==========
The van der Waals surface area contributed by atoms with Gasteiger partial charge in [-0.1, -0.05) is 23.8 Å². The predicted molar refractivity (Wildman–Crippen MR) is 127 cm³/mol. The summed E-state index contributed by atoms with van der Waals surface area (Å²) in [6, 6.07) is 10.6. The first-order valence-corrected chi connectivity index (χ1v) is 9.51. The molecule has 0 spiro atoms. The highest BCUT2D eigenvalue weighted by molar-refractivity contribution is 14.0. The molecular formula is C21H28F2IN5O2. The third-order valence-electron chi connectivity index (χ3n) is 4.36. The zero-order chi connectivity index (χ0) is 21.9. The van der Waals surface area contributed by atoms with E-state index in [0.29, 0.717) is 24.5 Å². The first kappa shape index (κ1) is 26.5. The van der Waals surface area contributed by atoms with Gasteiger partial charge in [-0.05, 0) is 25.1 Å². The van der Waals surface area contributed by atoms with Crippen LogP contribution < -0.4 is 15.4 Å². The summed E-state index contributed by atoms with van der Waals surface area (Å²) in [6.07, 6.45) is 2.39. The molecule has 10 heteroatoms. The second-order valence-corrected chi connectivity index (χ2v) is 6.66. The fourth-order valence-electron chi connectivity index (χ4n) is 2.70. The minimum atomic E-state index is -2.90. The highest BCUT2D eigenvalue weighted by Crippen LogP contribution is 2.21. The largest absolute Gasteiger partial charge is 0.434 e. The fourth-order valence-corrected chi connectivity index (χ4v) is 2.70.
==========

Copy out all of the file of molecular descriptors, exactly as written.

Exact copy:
The van der Waals surface area contributed by atoms with Gasteiger partial charge in [-0.1, -0.05) is 23.8 Å². The predicted molar refractivity (Wildman–Crippen MR) is 127 cm³/mol. The summed E-state index contributed by atoms with van der Waals surface area (Å²) in [6, 6.07) is 10.6. The first-order valence-corrected chi connectivity index (χ1v) is 9.51. The molecule has 0 spiro atoms. The highest BCUT2D eigenvalue weighted by molar-refractivity contribution is 14.0. The molecular formula is C21H28F2IN5O2. The third-order valence-electron chi connectivity index (χ3n) is 4.36. The zero-order chi connectivity index (χ0) is 21.9. The van der Waals surface area contributed by atoms with E-state index in [0.29, 0.717) is 24.5 Å². The first kappa shape index (κ1) is 26.5. The van der Waals surface area contributed by atoms with Gasteiger partial charge in [-0.05, 0) is 25.1 Å². The van der Waals surface area contributed by atoms with Crippen LogP contribution < -0.4 is 15.4 Å². The summed E-state index contributed by atoms with van der Waals surface area (Å²) in [6.07, 6.45) is 2.39. The molecule has 10 heteroatoms. The second-order valence-corrected chi connectivity index (χ2v) is 6.66. The fourth-order valence-electron chi connectivity index (χ4n) is 2.70. The minimum atomic E-state index is -2.90. The highest BCUT2D eigenvalue weighted by Crippen LogP contribution is 2.21. The largest absolute Gasteiger partial charge is 0.434 e. The fourth-order valence-corrected chi connectivity index (χ4v) is 2.70.